Deftly and seamlessly integrating live performances in Antwerp and Rotterdam with thematically related interludes shot in his Minneapolis studio, Prince’s 1987 concert film starts fairly effectively and builds steadily from there. Leroy Bennett’s lighting and production design and Peter Sinclair’s cinematography both help to make this a rousing show, full of sound and fury and signifying plenty, but Prince remains the undisputed auteur. The rapid editing recalls the scattershot method of certain rock videos, but the cinematic and musical savvy with which this is done avoids the coitus interruptus of The Cotton Club: the overall spectacle is enhanced, not curtailed or compromised. Dancer Cat Glover and (especially) drummer Sheila E. shine in these razzle-dazzle surroundings; Dr. Fink (keyboards) and Atlanta Bliss (trumpet) play Now’s the Time much too fast and still manage to swing; and Prince himself, passing through a spectrum of costumes and sexual roles, is never less than commanding, as performer, composer, and director. Songs include Hot Thing, I Could Never Take the Place of Your Man, The Cross, If I Was Your Girlfriend, Play in the Sunshine, Forever in My Life, and the title tune. (JR)… Read more »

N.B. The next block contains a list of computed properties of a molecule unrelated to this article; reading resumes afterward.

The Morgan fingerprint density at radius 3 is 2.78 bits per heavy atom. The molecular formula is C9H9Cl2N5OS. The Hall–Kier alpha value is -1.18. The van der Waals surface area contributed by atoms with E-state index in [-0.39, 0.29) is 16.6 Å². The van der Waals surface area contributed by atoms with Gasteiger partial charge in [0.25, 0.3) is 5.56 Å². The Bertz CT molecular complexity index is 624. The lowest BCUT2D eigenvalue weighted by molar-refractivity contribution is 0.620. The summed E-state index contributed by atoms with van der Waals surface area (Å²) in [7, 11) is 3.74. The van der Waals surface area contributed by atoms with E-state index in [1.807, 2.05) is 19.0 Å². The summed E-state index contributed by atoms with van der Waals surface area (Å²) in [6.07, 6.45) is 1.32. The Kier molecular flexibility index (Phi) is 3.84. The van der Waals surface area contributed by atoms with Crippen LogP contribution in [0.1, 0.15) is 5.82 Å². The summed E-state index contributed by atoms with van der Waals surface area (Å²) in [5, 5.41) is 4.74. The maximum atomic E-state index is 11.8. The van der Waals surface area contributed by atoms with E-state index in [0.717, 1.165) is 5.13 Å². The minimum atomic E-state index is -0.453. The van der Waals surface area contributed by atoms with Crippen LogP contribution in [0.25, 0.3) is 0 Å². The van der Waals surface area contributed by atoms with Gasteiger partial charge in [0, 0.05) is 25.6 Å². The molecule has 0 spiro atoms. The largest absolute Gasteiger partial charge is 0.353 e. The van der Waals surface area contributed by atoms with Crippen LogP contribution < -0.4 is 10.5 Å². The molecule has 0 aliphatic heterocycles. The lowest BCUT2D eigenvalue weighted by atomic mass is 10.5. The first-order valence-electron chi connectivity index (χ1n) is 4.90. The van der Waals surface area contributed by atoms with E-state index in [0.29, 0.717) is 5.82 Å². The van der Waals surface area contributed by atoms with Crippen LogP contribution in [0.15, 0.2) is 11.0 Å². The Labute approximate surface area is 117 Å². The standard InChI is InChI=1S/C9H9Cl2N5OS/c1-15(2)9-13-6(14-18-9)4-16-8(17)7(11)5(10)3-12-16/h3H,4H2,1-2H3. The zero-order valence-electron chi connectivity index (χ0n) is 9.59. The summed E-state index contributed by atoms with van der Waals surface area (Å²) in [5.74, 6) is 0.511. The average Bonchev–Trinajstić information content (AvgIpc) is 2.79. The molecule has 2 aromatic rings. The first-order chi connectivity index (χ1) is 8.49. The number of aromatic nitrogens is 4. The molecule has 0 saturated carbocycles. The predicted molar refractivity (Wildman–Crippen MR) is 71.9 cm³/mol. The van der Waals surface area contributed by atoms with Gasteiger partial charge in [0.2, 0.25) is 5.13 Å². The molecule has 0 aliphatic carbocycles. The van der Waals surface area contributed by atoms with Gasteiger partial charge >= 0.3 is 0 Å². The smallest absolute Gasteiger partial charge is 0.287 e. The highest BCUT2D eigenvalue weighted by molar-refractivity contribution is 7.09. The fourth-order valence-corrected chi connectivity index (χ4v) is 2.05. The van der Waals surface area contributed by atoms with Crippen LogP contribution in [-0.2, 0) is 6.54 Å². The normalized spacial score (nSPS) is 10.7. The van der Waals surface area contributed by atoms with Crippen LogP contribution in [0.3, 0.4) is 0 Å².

John Boorman’s account of the pleasures of the London blitz, mainly as experienced by himself as a seven-year-old (Sebastian Rice Edwards), is a lively look at the coziness of disaster filtered through nostalgia. The most thoroughly English film Boorman has made, it lacks the recklessness of his wide-screen adventures, but is an obvious labor of love that a superb castincluding Sarah Miles as the hero’s mother, Sammi Davis (a delight) as his volatile teenage sister, and Ian Bannen as his irascible grandfatherhelps to make funny and poignant. Anthony Pratt’s flavorsome production design, re-creating the quaint optimism in the lower-income suburban housing of the period, is also a strong asset, as is the cinematography of Philippe Rousselot (Diva, The Emerald Forest, Therese). But the love and enthusiasm that Boorman feels for his characters and subject carry the day here, and as evocative period re-creation, the film succeeds triumphantly in achieving everything that Radio Days set out (and failed) to do. The only lingering doubts one has concern the virtual absence of corpses, which is what makes Boorman’s rosy-eyed view of the war possible. (JR)… Read more »